So, there’s this “international” library here in Tianjin. It’s on the second floor of the upscale Sheraton Hotel’s apartment side. You go up this tiny spiral staircase in the Spa area, through a glass door, turn left, and you’ve reached book bliss. I’d say there are about 20 shelves of various genres of books in English. A few shelves of French books. And a few shelves of German books. Nothing Chinese in sight! I was the only one up there that night and I gladly browsed every inch.
Almost immediately, my eyes stuck on Garrison Keillor and his 2001 novel, Lake Wobegon Summer 1956. The hometown boy in me instinctively picked it up and started my pile of four books that I’d be checking out. I just so happened to be going to Beijing for the weekend, and this would be perfect reading material.
It was a quick read with Keillor’s enjoyable writing style and I related to almost all of his 14-year-old self’s fictional coming-of-age mishaps. The story takes place in fictional Lake Wobegon, MN, and includes many little anecdotes over the course of this youthful, nerdy summer. I’ve actually always imagined the town to be a bit like Pelican Rapids, MN, where my grandparents used to live, so this was a perfect book to read while I’m away in China.
The storyteller in me was fascinated by this book. I love the way the author stretches out details further and further and completely wraps you up in them. The metaphors were ridiculous, but they worked every time. Oh, and the way he had his grandfather and Jesus looking down from heaven giving Statler and Waldorf commentary every now and then, was classic. It was a wonderful insight into a brain of a young writer/storyteller and I tried to take good mental notes throughout.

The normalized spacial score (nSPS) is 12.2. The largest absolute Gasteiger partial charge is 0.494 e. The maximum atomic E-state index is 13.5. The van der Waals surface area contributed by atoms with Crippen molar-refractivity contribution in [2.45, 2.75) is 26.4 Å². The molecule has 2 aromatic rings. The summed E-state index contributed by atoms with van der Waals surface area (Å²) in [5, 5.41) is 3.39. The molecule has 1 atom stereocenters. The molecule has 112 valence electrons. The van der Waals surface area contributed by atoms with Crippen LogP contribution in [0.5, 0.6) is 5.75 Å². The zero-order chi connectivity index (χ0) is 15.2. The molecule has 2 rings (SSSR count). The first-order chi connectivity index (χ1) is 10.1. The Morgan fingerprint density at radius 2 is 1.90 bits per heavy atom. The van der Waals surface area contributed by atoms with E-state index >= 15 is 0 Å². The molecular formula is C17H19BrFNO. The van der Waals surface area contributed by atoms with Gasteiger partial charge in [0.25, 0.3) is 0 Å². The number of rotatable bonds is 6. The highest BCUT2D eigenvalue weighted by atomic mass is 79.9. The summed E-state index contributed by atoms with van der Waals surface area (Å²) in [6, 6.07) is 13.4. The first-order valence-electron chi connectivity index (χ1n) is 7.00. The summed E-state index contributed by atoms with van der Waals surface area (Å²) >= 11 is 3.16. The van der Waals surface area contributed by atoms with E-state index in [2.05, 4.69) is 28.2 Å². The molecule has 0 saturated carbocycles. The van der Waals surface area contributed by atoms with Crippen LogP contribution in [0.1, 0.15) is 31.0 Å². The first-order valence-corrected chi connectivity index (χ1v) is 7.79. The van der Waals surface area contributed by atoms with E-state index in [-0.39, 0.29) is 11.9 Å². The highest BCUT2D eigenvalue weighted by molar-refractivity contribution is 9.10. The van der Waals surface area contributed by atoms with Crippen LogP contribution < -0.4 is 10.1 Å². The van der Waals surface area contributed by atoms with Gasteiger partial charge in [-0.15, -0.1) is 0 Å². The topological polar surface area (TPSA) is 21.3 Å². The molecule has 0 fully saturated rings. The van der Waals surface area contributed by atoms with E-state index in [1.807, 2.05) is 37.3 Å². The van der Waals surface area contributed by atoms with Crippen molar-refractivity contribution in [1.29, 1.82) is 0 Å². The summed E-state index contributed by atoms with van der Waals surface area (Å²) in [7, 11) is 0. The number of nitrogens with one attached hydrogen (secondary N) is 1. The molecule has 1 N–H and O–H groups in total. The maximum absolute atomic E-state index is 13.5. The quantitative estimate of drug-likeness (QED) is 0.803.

Here’s a paragraph or two that I thought I’d share with you:
“Whatever happens, I will write it down.
I will write no more poems to please my teachers. I will write no more of boogers and farts to curry favor among the cruel and callow. I will no longer toy with tornadoes and talking dogs and fatal blood diseases as if making a puppet show.
I will sit at the table with my family and write down their sighs, their little pleasures, their kids’ hearts, their faithfulness. In the face of sin and sorrow and the shadow of death itself, they do not neglect to wash the dishes.”